There was a difference in mean HDRS scores corresponding to the CEG mood module diagnoses in the final sample (F = 98.91, P < .001). Post hoc analysis indicated that the only mean HDRS group scores that were not significantly different were for those individuals with dysthymia and minor depressive disorder (Table 2). Applying the rate of 15.9% for minor depressive disorder found in the 321 subjects who completed the study to the 148 subjects who screened positive for depression but were lost to follow-up yields the estimate that a total of 76 individuals in the original sample of 1,752 would have been diagnosed with minor depressive disorder. Thus, from these results, one can extrapolate a base rate of 4.3% in the general population.

Table 2
PRIME-MD CEG Mood Module Diagnoses and HDRS Scores for 321 Primary Care Outpatients

Because we did not have information about those who did not participate in the CEG telephone screening, a weighting strategy using gender, age, and employment status of those screening positive was used to estimate the rate of depression in the entire positively screened sample.21,22 This analysis resulted in a rate of 15.3% for minor depressive disorder (compared to the 15.9% found with the unweighted data). Applying the rate of 15.3% for minor depressive disorder in those who screened positive for depression yields an estimate of a total of 73 individuals in the original sample of 1,752 who would have been diagnosed with minor depressive disorder. Thus, from these results, one can extrapolate a base rate of 4.2% in the general population.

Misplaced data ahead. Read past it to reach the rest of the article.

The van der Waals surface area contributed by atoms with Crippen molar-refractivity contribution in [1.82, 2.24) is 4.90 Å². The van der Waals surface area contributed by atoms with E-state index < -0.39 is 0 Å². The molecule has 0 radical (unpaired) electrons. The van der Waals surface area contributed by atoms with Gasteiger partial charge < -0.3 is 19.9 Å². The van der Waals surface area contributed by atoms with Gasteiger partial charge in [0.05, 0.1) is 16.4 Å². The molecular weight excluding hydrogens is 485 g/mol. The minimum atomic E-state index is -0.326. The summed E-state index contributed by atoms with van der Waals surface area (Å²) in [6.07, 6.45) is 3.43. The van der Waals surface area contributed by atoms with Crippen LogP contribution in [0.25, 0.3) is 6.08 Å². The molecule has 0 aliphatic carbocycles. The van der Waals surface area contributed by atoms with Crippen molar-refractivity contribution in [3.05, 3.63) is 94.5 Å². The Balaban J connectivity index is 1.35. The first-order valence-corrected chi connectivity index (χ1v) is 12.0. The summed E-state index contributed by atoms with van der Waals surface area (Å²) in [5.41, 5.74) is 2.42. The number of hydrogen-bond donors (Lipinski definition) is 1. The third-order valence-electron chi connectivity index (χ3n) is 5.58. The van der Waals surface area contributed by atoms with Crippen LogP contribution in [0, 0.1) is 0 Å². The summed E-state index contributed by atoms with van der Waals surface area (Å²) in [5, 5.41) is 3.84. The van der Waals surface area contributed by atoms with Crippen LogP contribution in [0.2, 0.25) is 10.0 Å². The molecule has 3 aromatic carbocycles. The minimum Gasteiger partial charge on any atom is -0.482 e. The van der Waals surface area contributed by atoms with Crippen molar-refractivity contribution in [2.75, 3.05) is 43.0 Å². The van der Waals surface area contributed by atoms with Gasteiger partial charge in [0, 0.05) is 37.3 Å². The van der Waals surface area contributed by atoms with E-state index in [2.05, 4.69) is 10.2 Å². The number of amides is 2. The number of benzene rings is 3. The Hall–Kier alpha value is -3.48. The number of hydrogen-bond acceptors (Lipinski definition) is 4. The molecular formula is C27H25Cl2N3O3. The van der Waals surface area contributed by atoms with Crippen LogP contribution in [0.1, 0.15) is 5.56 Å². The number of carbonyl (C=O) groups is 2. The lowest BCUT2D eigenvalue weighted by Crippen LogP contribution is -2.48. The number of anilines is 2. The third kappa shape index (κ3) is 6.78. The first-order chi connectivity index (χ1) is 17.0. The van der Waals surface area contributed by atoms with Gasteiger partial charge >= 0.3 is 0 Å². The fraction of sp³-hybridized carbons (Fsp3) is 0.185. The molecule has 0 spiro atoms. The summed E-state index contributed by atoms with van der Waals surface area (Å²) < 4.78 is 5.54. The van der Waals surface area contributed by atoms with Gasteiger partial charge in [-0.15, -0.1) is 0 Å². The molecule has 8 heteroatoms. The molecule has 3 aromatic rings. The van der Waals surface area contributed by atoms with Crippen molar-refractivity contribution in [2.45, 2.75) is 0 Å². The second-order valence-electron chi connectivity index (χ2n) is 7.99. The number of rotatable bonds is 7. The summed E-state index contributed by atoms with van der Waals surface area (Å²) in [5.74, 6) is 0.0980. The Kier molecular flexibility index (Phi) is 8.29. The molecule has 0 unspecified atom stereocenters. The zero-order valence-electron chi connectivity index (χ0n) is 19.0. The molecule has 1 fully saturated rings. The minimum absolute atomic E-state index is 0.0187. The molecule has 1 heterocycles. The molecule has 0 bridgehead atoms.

There were significant differences among the 4 CEG mood module diagnostic categories of major depressive disorder, dysthymia, minor depressive disorder, and no depression diagnosis when the variables of age, smoking, and perceived stress were examined. Comparing individuals younger than 60 years old (n = 270) to subjects 60 years or older (n = 44), there were differences in depression categories (χ2 = 11.89, P < .008). The older group had more minor depressive disorder (31.8% vs 13.3%) and less major depressive disorder (13.6% vs 28.9%) when compared to subjects less than 60 years of age. When smokers and nonsmokers were compared in the 4 diagnostic categories, there was a difference between groups (χ2 = 18.67, P < .001), with 50.0% of individuals with major depressive disorder, 32.3% with dysthymia, 25.5% with minor depressive disorder, and 23.3% with no depression diagnosis who smoked.

There were no significant differences among the 4 CEG depression categories in the percentage of those employed (χ2 = 2.83, P > .41; 70.2% of the total group were employed), gender (χ2 = 2.71, P > .43; 76% of the total group were female), or the use of alcohol (χ2 = 7.32, P > .07; 33.5% of the total group were alcohol drinkers).